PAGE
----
We all know that networking is beneficial for our careers — it helps professionals share ideas with their peers so they can improve their on-the-job performance and to make connections that may lead to future employment opportunities. But in Mastering the Game: Strategies for Career Success, author Sharon E. Jones identifies an aspect of networking that isn’t so widely celebrated — its ability to ease loneliness and isolation, particularly for those who feel underrepresented in their industry due to their race, ethnicity, gender, sexuality, or physical abilities.
For instance, “as a diverse person in a white male-dominated space, you may not always feel comfortable and included,” writes Jones, a lawyer and diversity consultant. “It’s important to be open to forming social support relationships across lines of difference, but when you are in the minority, it’s also very important to build supportive relationships with those with whom you share various identity characteristics.”
Maintaining these connections to stave off loneliness is both emotionally and professionally beneficial, Jones writes, as such social interactions are tied to heightened productivity and enthusiasm at work. According to Jones, research shows that 50 percent of people across industries report being burned out — and that people are now more than twice as likely to state that they are exhausted all the time than they were 20 years ago.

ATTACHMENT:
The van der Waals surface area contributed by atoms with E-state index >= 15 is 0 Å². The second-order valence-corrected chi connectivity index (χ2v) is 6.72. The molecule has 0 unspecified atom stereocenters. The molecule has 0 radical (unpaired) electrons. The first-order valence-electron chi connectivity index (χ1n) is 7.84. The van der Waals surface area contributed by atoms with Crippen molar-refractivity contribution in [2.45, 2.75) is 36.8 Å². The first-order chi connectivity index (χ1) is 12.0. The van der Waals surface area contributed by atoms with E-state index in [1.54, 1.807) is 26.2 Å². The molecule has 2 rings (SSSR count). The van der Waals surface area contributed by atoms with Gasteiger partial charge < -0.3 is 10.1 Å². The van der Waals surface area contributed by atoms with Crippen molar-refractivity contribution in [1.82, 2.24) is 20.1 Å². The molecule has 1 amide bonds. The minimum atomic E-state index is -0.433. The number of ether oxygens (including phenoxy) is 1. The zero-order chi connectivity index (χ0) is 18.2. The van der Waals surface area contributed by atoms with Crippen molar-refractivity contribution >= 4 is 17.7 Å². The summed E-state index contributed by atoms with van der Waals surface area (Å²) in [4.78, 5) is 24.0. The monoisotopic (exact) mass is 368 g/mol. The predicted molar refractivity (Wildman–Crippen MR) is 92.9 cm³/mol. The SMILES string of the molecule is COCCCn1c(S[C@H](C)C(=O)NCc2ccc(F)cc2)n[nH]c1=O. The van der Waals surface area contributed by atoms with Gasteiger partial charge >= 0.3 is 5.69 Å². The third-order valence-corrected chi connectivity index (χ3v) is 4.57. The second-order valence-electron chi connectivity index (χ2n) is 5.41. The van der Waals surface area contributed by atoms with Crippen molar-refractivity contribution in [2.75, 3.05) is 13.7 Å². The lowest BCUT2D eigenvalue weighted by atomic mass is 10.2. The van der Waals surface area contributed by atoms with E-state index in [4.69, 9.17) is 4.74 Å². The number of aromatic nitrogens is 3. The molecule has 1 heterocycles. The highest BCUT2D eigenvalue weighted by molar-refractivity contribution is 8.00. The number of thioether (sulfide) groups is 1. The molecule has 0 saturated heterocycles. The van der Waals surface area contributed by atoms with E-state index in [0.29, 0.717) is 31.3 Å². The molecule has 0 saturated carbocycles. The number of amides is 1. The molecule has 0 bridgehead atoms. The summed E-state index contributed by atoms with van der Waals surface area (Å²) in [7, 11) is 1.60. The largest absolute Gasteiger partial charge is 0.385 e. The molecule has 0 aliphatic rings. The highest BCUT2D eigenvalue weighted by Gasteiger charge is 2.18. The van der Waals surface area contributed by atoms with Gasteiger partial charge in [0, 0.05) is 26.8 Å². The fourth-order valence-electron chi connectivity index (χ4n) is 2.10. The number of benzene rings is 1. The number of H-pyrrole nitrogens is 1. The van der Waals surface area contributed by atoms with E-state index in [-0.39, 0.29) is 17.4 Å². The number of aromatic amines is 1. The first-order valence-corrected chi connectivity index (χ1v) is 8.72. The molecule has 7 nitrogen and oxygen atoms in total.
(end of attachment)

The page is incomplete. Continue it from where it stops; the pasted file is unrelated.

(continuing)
A Harvard Business Review article highlighted the correlation between feeling lonely and work exhaustion: “The more people are exhausted, the lonelier they feel,” the authors of the HBR article write. Jones writes, “Maintaining strong social connections has even greater importance in light of the finding that loneliness reduces longevity by 70 percent.” That’s more than the years shaved off a lifetime by other factors, including obesity (20 percent), drinking (30 percent), and smoking (50 percent), according to the HBR article. “So,” Jones advised, “build social connections to stay in this game over the long term.”
For internal networking, the author suggests joining your organization’s employee resource group (ERG), if possible. “An ERG is a group of employees who share a common aspect of identity and want to associate with others similar to themselves,” Jones writes. “You never know who will participate in these employer-sponsored groups.… The group could also be a great source for informal mentors and/or sponsors, depending on who participates.”
To network externally, Jones suggests looking into professional organizations that similarly share an aspect of your identity. “Some of my best professional relationships were formed in the Black Women Lawyers Association of Chicago (BWLA),” she writes in the book. “Regardless of whether your network operates inside or outside your company, it’s important to be able to connect to those networks, and to realize you are not alone in your experience.”
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